[lug] System configuration files

Zan Lynx zlynx at acm.org
Tue Jul 29 14:16:08 MDT 2003

Don't use /var for configuration files.  /var is for changing data
files.  /etc is the place for configuration data.  /etc is like the
Registry in Windows.

I like programs that use /etc/<package> for their files.

Many packages use autoconf.  You can configure where they put their
configuration files by using the options to ./configure.  When you build
the package, try ./configure --help first and see what options you have.

When you build a lot of packages, you'll probably want to create a
configure shell script so you don't need to repeat all your options each

On Tue, 2003-07-29 at 14:04, Jeff Schroeder wrote:
> Hey all!
> I've rolled my own Linux distribution, basically by compiling all the 
> software packages I need from their source code, and as I continue 
> developing this distro I find myself running into problems with system 
> configuration files.
> For example, if you want to configure Apache you need to modify 
> httpd.conf, which is usually in /var/httpd/conf (or maybe 
> /usr/local/httpd/conf, or even /opt/apache/conf).  MySQL's main 
> configuration file is usually in /usr/local/var/my.cnf.  An FTP server 
> relies on /etc/ftpaccess.  And so on, and so on.
> I'd like to bring all these configuration files into one place, where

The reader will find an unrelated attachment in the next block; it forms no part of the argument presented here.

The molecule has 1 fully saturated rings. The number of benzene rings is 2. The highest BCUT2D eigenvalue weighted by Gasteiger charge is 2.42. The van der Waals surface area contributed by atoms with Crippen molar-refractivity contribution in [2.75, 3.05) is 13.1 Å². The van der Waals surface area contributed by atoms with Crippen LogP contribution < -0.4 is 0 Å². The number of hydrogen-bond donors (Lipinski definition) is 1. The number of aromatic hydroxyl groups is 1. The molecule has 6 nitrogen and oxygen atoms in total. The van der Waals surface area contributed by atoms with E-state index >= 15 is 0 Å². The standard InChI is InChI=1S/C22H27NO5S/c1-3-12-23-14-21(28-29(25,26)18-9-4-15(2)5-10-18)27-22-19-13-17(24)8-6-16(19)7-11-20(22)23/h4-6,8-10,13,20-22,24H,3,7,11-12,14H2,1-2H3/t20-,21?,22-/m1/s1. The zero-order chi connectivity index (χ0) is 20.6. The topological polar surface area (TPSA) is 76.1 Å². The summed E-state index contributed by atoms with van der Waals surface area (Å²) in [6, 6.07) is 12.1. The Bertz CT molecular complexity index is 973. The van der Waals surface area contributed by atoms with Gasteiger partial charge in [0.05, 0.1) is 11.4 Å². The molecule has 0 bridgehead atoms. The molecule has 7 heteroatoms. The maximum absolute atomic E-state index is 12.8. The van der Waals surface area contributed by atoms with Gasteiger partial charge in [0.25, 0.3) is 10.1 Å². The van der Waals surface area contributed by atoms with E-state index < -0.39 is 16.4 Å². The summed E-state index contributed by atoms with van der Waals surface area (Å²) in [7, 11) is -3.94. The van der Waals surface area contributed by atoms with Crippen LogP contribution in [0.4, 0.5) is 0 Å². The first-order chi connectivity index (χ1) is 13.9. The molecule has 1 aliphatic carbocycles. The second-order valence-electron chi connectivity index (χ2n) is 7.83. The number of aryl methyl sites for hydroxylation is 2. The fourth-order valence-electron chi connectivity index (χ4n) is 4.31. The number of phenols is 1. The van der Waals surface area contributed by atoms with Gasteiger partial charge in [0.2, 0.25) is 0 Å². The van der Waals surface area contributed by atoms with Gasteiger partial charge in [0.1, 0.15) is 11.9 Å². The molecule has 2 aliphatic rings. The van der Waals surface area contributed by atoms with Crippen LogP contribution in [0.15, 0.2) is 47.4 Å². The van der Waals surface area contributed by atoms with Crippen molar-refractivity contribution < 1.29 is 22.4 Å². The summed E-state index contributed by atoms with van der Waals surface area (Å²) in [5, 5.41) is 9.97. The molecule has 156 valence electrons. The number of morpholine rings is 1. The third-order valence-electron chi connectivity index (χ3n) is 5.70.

> they can be easily managed by simply going into a subdirectory with the 
> application name and editing the appropriate files.  Obviously one 
> would still need some understanding of the file formats and so on, but 
> it would certainly save one from needing to know the disparate 
> locations of all these files.
> My initial thought was to place everything in /etc/conf/<package>, but 
> in reading the Filesystem Hierarchy Standard-- which applies to Unix 
> and Linux systems-- it seems a more logical choice would be somewhere 
> in /var.  However, there's no indication (at least in the FHS) of this 
> sort of idea, so I thought I'd toss it to the collective brainpower of 
> the LUG.
> My idea, then, is to build a directory structure where software 
> configuration files are in /var/conf/<package>, thus:
> /var/conf/apache
> /var/conf/mysql
> /var/conf/wu-ftpd
> Et cetera.  Within those directories would be all the configuration 
> files; note this does NOT include log files, PID/lock files, and other 
> runtime-generated data... ONLY the configuration.  More than likely 
> these directories would only be accessible to the super-user.  If a 
> particular program expects its configuration file in a certain place, 
> there would simply be a symlink back to the /var/conf area.
> As an important side note, moving all configuration files to one place 
> would allow the /usr (and possibly root) partition to be read-only, 
> which is often considered a Good Thing.  In fact, one could imagine a 
> system where only /home and /var are writeable at all.  Moreover, 
> backing up the entire system's configuration would involve dumping a 
> single directory-- making it trivial to replicate systems or take 
> measures to avoid catastrophe.
> What do you guys think?  Are there any "mainstream" Linux distros out 
> there which utilize something like this?  Am I breaking any religious 
> rules by (apparently) defining my own filesystem structure?  Is there a 
> Better Way?
> TIA,
> Jeff
> _______________________________________________
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Zan Lynx <zlynx at acm.org>
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